According to Lenape tribe, Hudson River was Muhheankuntuk, which meant a river that flows two ways. On Sonic Openings Under Pressure's latest CD, that analogy goes to point out two pillars in their musical beliefs. First pillar is free music, while the second pillar represents composed music. Within those two structures, the music of the trio exists. Made up of alto saxophonist Patrick Brennan, bassist Hilliard Greene and David Pleasant on percussion, harmonica and voice, the trio explores both the fierce and the more meditative aspects of free and composed music. One aspect that sends chills up and down my spine is Pleasant's soulful harmonica work, which at odd times meshes up into one neat shelf along Brennan's alto work. Masterful music from a trio that I hope is as good in a live setting as they are in the studio.

An off-shoot of the infamous Peter Brotzmann's Chicago Tentet, Sonore brings together the tentet's leader along with Mats Gustafsson and Ken Vandermark all playing a variety of brass instruments. Though the music is written [two Brotzmann tracks and four being credited to all three members], there is an inherent looseness that defies categorization. As always, Gustafsson and Vandermark speak a common language, which must've been partially learned from their musical father, Peter Brotzmann. Whether playing alto, tenor or clarinet, Brotzmann is always a unique voice. His intense conviction comes through most clearly when he picks up the tarogato. As for Gustafsson and Vandermark, the more tenacious the horn, the more malicious their sound becomes. Bold as fuck, with melodies to spare, "Only the Devil Has No Dreams" is a fine exercise in tandem communication of the best kind.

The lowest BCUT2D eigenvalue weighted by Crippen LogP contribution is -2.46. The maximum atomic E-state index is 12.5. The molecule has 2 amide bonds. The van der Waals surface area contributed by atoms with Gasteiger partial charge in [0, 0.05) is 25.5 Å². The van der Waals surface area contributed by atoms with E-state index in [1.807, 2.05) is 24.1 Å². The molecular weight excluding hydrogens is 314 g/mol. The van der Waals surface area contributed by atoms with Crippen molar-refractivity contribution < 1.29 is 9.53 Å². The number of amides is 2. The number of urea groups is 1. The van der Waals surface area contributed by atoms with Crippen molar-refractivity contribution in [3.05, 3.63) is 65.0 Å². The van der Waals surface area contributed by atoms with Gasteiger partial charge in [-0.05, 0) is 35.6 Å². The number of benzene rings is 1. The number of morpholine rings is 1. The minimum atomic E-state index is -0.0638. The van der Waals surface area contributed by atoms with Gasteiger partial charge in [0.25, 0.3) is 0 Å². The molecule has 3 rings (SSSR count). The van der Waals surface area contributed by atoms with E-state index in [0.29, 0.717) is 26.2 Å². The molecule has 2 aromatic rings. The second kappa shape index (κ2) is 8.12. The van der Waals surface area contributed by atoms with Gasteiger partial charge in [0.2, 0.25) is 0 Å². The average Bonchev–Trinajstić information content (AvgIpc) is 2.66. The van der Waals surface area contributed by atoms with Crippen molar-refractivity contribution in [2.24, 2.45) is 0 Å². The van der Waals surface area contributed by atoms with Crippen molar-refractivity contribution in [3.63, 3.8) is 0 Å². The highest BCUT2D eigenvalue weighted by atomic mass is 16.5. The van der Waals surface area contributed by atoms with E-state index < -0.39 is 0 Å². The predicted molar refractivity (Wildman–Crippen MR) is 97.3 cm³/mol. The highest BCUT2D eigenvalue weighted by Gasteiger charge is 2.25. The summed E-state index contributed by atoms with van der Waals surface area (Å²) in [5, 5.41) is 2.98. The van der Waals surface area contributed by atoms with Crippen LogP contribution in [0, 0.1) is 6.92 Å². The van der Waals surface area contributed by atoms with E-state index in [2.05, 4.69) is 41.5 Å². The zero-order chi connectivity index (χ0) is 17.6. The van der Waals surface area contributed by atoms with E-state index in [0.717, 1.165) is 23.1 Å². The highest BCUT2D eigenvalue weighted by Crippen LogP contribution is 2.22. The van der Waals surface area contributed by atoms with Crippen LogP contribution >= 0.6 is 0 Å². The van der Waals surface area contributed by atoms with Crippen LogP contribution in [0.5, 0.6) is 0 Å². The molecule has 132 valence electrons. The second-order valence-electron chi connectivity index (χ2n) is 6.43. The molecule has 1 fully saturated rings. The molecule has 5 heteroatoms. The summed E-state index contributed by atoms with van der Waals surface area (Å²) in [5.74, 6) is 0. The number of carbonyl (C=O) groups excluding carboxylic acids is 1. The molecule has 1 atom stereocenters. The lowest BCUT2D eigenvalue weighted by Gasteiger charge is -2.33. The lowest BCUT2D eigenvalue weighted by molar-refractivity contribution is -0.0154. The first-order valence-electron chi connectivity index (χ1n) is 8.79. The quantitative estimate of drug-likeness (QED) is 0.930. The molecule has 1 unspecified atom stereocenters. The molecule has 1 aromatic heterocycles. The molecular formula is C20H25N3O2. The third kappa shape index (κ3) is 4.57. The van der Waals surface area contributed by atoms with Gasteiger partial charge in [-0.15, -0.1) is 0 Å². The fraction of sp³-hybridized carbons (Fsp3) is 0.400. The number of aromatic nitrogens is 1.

The secret to Om is the way they marry the chants with the ultra-heavy pulsing of the rhythm section. Their latest Steve Albini engineered [should be a selling point already] "Pilgrimage" is a reflective journey into the more transcendental side of metal. Title track is a ten minute vision of ultra-wispy vocals [see Pink Floyd's "Set The Controls for Heart of the Sun"] along with slow tempo rhythm section. Only on "Unitive Knowledge of the Godhead" does Om explode in a heavy-riffed mayhem orgasm. The extended "Bhima's Theme" features more of the sludge-feast for the senses, while the album ends where it began, with a reprise of the title track. At the end of the journey, I am left with an impression members of Om have traveled a long mental slope to get where they are musically today.